In many other areas of Australia, low lying sports grounds give an early warning of risks to communities from the sea level rise which is being driven by global warming, caused by greenhouse gas emissions.
In the Newcastle area, whole communities are at serious risk.
Global warming means warming oceans, and water expands as it warms. So, sea levels are rising – around 200mm last century and accelerating.
These assessments are based on the OzCoasts maps for Newcastle and the Central Coast. In most cases assessments are given here for 50cm and 1.1 metre sea level rise impacts only but in a few instances assessments based on the maps for OzCoasts “middle” case of 80cm sea level rise are also provided.
Of course, many of these areas are already exposed to flooding risk. But sea level rise will make flooding more frequent and more severe. And if carbon pollution continues unabated we may see even worse rises in sea level than OzCoasts has so far mapped.
Local Federal Labor members Pat Conroy, Sharon Claydon and Jill Hall have all stood up for climate action.
- Jill Hall has pointed out that the majority of most of electricity price rises are because of State Liberal Governments including in NSW, not because of carbon pricing.
- As Pat Conroy said, in opposing Tony Abbott’s attempts to reverse action on climate change including abolishing the Climate Change Authority and the Clean Energy Finance Corporation, “no other government in the world questions the science and no other Prime Minister calls the science ‘crap’.”
- As Sharon Claydon said in campaigning and in her maiden speech, Labor supports real action on climate change.
It’s hard to work out from public statements what Bob Baldwin, member for Paterson, thinks about the science of climate change. He likes to turn up and claim credit for Labor initiatives on renewable energy. But we do know which way he voted on climate action – the wrong way, with Tony Abbott.
- Some of the fields at the King Park sporting complex at Raymond Terrace are just above inundation level on OzCoasts map for the impacts of 11o cm sea level rise. The athletics field at the south west corner isn’t – it shows as fully inundated
The Newcastle junior competitions also include kids from further north at Nelson Bay and Port Stephens. Their home grounds don’t appear on OzCoasts map yet, and look slightly higher above sea level on Google Earth and other sources. But they won’t be able to play as visitors at many Newcastle grounds if the oceans are allowed to rise much higher.
- Hexham Park shows as completely inundated on OzCoasts map for the impacts of 110 cm sea level rise, together with most of the surrounding district – including a section of the Pacific Highway and a substantial section of the main north railway.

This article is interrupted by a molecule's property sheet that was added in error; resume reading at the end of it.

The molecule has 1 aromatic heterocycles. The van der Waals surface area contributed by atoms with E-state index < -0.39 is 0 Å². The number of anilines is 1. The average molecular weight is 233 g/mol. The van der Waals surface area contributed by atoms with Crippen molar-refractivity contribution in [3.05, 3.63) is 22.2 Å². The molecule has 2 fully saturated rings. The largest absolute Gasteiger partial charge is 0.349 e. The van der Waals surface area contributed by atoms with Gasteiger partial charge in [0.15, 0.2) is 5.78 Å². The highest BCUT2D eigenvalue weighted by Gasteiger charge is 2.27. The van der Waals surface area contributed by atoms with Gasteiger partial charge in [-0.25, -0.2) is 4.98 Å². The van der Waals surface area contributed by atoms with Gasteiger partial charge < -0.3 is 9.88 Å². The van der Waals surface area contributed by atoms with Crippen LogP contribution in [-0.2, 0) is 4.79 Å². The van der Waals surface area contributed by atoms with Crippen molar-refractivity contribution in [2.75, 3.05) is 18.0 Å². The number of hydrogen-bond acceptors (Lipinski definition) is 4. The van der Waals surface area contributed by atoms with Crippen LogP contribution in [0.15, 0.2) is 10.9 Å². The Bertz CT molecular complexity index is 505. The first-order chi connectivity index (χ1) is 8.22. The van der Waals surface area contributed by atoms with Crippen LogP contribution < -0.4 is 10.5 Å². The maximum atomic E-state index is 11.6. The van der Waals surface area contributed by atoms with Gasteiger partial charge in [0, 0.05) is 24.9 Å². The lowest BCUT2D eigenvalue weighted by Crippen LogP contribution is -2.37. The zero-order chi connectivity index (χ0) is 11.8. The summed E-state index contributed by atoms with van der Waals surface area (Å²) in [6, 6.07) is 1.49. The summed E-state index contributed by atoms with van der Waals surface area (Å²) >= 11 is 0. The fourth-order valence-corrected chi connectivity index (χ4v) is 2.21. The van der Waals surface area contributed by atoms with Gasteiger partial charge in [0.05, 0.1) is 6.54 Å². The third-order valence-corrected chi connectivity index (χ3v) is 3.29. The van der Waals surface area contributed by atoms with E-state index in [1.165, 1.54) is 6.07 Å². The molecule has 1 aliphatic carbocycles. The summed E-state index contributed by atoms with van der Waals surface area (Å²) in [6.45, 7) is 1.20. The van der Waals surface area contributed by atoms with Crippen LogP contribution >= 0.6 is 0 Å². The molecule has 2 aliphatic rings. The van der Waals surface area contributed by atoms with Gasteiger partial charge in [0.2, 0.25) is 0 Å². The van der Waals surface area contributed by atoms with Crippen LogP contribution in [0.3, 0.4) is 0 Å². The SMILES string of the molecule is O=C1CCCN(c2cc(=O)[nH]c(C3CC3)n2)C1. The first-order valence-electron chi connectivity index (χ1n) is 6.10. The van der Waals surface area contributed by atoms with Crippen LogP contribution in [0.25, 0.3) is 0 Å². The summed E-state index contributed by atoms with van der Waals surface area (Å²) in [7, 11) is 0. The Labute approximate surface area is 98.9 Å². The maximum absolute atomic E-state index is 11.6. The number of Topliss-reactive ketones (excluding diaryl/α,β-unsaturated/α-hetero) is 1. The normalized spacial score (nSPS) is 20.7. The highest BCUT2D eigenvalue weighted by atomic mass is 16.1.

- Birmingham Gardens Sports Club and Harold Myers Park both experience inundation with 1.1 metres sea level rise
- Aitchison Reserve, Pelican: With 1.1 metre sea level rise the ground is just above water at high tides, but much of the surrounding area is submerged
- Stockton: Griffith Park experiences inundation with 1.1 metre sea level rise; and just avoids inundation with 50cm sea level rise. Ballast 1 and 2 would both be inundated with 1.1metre sea level rise; both would just avoid inundation with 50cm sea level rise
- Swansea: Quinn Park and Parbury Park are shown as experiencing inundation with 1.1 metre sea level rise; and as just above inundation level with 50 cm sea level rise. Chapman Oval , with much of the surrounding area, would experience inundation with 1.1 metre sea level rise. The ground would experience significant inundation even with 50 cm sea level rise.
- Carrington: Substantial inundation of Connolly Park and Pat Jordan Oval, together with the entire surrounding area, would occur with 1.1 metre sea level rise. The grounds just miss inundation with 50 cm sea level rise
- Wickham Park, Hamilton: Along with much of the surrounding area the grounds show as experiencing inundation on OzCoasts map for impacts of 110 cm sea level rise
- National Park, Newcastle: Each of the sports grounds including the tennis courts show substantial inundation with 110 cm sea level rise
- Islington Park: The ground would experience substantial inundation with 1.1 metre sea level rise, along with much of the surrounding area.
- Federal Park, Wallsend: Inundation of both (northern) synthetic pitches, and inundation of the southern ground to close to the turf wicket, would be experienced with 1.1 metre sea level rise. All 3 pitches are just above inundation level with 50cm sea level rise
- Warners Bay: Warner Park experiences major areas of inundation with 1.1 metre sea level rise; and is just above inundation level for 50 cm sea level rise. Feighan Park starts to show inundation at 1.1 metres sea level rise.
- Rathmines : The ground experiences some inundation with the impacts of 110 cm sea level rise
- Walters Park, Speers Point: The ground would experience substantial inundation with 1.1metre sea level rise; and partial inundation with 50 cm sea level rise
- Toronto sports ground: the grounds show as experiencing partial inundation with the impacts of 1.1 metres sea level rise
- Tulkaba Park in Teralba shows as fully inundated on the map for impacts of 110 cm sea level rise
- Water Board Memorial Oval, Blackalls Park: Major inundation would occur with 1.1 metre sea level rise; the ground is shown as just above inundation level for 50 cm sea level rise
- Douglass St Oval, Dora Creek: The ground experiences inundation of outer areas with 1.1 metre sea level rise
Climate change – the time for games is over
Authorised by David Mason, 47 Charles St Marrickville NSW